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Chris wrote:
I'm in the process of trying to recover my lawn right now, after years of pesticides and inproper fertilizing due to believing the labels on those products.  I'm not sure how coffee will work, but I am saving my coffee grounds and trying to use them in my yard.  I've heard it's very good for breaking up clay (of which I have a lot) and can be especially good for roses.

I have recently spread some directly on my lawn and am in the process of reseeding spots, so I'm mixing some coffee grounds in with some soil and grass seed to make the patch. 

We'll see.  At the least the worms will get a buz.  Who knows they might set up little cafes in the lawn.

btw - You can go into any Starbucks and pick up bags of used coffee grounds.  They usually have them packaged and ready to go.  If not, you can just ask.  The last time I did, I walked out with a 20lb bag. 


An easy fix for some dead patches, particularly those caused by dogs, is to use a square mouth spade or edger and severely cross hatch the area extending well into the grassy area.  Saves the challenge of keeping birds from eating the seeds.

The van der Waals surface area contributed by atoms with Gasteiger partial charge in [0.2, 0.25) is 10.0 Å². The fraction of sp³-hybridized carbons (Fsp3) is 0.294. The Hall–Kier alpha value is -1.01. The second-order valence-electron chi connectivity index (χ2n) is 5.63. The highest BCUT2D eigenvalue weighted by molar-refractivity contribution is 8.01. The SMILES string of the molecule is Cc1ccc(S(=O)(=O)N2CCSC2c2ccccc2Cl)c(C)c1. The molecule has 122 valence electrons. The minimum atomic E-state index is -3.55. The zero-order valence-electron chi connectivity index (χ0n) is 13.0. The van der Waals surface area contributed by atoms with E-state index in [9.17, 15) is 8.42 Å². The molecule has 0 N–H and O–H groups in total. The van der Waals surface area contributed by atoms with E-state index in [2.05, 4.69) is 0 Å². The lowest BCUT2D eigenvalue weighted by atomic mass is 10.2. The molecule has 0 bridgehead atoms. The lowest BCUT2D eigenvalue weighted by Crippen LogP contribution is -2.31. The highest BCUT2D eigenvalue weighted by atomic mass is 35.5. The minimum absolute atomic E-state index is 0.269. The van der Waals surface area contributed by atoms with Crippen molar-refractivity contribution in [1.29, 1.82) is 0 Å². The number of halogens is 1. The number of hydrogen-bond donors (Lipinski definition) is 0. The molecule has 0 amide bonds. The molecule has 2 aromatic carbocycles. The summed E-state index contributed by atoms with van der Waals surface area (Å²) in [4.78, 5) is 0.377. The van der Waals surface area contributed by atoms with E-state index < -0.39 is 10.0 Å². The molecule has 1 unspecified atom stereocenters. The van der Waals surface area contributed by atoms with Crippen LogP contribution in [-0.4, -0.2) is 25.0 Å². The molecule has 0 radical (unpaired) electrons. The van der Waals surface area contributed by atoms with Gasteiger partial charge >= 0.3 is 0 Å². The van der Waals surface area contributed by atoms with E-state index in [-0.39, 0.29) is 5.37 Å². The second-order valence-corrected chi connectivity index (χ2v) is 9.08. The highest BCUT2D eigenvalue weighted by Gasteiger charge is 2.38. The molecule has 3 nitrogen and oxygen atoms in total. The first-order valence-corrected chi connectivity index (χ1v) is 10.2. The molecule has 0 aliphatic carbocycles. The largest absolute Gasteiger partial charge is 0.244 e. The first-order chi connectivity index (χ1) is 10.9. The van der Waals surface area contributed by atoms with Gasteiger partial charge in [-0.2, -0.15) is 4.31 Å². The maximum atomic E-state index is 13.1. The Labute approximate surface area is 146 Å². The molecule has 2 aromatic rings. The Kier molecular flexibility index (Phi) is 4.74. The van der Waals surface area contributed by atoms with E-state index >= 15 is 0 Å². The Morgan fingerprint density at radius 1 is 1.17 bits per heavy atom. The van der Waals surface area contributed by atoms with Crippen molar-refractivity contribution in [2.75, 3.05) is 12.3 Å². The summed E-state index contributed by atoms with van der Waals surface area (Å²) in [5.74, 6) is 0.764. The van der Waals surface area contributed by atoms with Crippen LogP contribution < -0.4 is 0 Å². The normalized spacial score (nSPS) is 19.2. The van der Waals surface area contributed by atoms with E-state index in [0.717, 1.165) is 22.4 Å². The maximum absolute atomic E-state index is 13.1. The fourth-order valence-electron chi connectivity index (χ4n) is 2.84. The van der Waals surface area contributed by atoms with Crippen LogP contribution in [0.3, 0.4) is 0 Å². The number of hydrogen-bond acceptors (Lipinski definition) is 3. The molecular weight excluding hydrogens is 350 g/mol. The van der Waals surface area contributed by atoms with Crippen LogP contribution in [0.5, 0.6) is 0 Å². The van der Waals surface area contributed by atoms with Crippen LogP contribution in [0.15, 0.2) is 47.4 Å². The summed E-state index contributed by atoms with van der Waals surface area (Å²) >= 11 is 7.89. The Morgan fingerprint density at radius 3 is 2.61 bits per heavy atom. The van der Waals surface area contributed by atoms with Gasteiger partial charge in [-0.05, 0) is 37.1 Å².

Allowing your grass to grow the between 4 and 6 inches will encourage root growth, reduce the need for watering and choke a lot of weeds in the process>

http://www.rd.com/home/extraordinary-uses-for-coffee-grounds/

John
 
George Lee
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I just read a university experiment (Oregon). Coffee grounds showed no added benefit in their freshly brewed state as amendment. However, like other nitrogen sources, they're essential for a good compost pile. The plants without coffee ground addition grew quite a bit better actually.
Peace-
 
Sergey Dronow
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I've prefer coffeinated drinks for 3 years, usually I drunk a lot of coffee. But not so long ago I started to find information ad coffeine, and found out that coffeine has various long and short term effects on my health. So now I try to stop coffee intake... What do you think about it?
 
Dale Hodgins